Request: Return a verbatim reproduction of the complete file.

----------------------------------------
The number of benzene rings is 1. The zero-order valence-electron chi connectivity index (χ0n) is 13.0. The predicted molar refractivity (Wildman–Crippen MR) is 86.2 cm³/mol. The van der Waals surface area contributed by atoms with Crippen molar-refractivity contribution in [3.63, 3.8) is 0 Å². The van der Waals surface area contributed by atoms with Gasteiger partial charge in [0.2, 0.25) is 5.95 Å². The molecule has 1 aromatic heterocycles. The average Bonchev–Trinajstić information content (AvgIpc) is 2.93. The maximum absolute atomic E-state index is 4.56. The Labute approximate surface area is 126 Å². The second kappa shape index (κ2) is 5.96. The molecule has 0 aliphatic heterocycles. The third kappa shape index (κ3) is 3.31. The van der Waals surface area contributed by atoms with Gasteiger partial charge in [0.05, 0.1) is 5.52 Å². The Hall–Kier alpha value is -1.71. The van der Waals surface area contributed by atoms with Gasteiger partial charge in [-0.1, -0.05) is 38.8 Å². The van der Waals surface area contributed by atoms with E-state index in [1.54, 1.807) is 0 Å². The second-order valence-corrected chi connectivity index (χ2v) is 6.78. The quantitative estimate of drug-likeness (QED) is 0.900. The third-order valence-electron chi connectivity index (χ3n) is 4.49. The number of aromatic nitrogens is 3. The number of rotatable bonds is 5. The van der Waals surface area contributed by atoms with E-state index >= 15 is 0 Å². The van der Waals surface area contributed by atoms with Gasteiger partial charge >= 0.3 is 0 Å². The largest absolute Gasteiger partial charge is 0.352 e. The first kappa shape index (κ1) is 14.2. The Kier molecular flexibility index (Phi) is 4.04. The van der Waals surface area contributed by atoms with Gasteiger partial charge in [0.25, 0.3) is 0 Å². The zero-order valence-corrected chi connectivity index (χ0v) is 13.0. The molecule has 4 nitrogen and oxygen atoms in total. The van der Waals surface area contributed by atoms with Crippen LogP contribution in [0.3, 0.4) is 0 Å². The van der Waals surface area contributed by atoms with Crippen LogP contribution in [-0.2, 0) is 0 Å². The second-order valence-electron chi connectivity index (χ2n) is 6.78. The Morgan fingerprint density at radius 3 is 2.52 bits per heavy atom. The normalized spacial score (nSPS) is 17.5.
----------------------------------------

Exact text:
The number of benzene rings is 1. The zero-order valence-electron chi connectivity index (χ0n) is 13.0. The predicted molar refractivity (Wildman–Crippen MR) is 86.2 cm³/mol. The van der Waals surface area contributed by atoms with Crippen molar-refractivity contribution in [3.63, 3.8) is 0 Å². The van der Waals surface area contributed by atoms with Gasteiger partial charge in [0.2, 0.25) is 5.95 Å². The molecule has 1 aromatic heterocycles. The average Bonchev–Trinajstić information content (AvgIpc) is 2.93. The maximum absolute atomic E-state index is 4.56. The Labute approximate surface area is 126 Å². The second kappa shape index (κ2) is 5.96. The molecule has 0 aliphatic heterocycles. The third kappa shape index (κ3) is 3.31. The van der Waals surface area contributed by atoms with Gasteiger partial charge in [0.05, 0.1) is 5.52 Å². The Hall–Kier alpha value is -1.71. The van der Waals surface area contributed by atoms with Gasteiger partial charge in [-0.1, -0.05) is 38.8 Å². The van der Waals surface area contributed by atoms with E-state index in [1.54, 1.807) is 0 Å². The second-order valence-corrected chi connectivity index (χ2v) is 6.78. The quantitative estimate of drug-likeness (QED) is 0.900. The third-order valence-electron chi connectivity index (χ3n) is 4.49. The number of aromatic nitrogens is 3. The number of rotatable bonds is 5. The van der Waals surface area contributed by atoms with E-state index >= 15 is 0 Å². The van der Waals surface area contributed by atoms with Gasteiger partial charge >= 0.3 is 0 Å². The largest absolute Gasteiger partial charge is 0.352 e. The first kappa shape index (κ1) is 14.2. The Kier molecular flexibility index (Phi) is 4.04. The van der Waals surface area contributed by atoms with Gasteiger partial charge in [0.25, 0.3) is 0 Å². The zero-order valence-corrected chi connectivity index (χ0v) is 13.0. The molecule has 4 nitrogen and oxygen atoms in total. The van der Waals surface area contributed by atoms with Crippen LogP contribution in [0.3, 0.4) is 0 Å². The van der Waals surface area contributed by atoms with Crippen LogP contribution in [-0.2, 0) is 0 Å². The second-order valence-electron chi connectivity index (χ2n) is 6.78. The Morgan fingerprint density at radius 3 is 2.52 bits per heavy atom. The normalized spacial score (nSPS) is 17.5.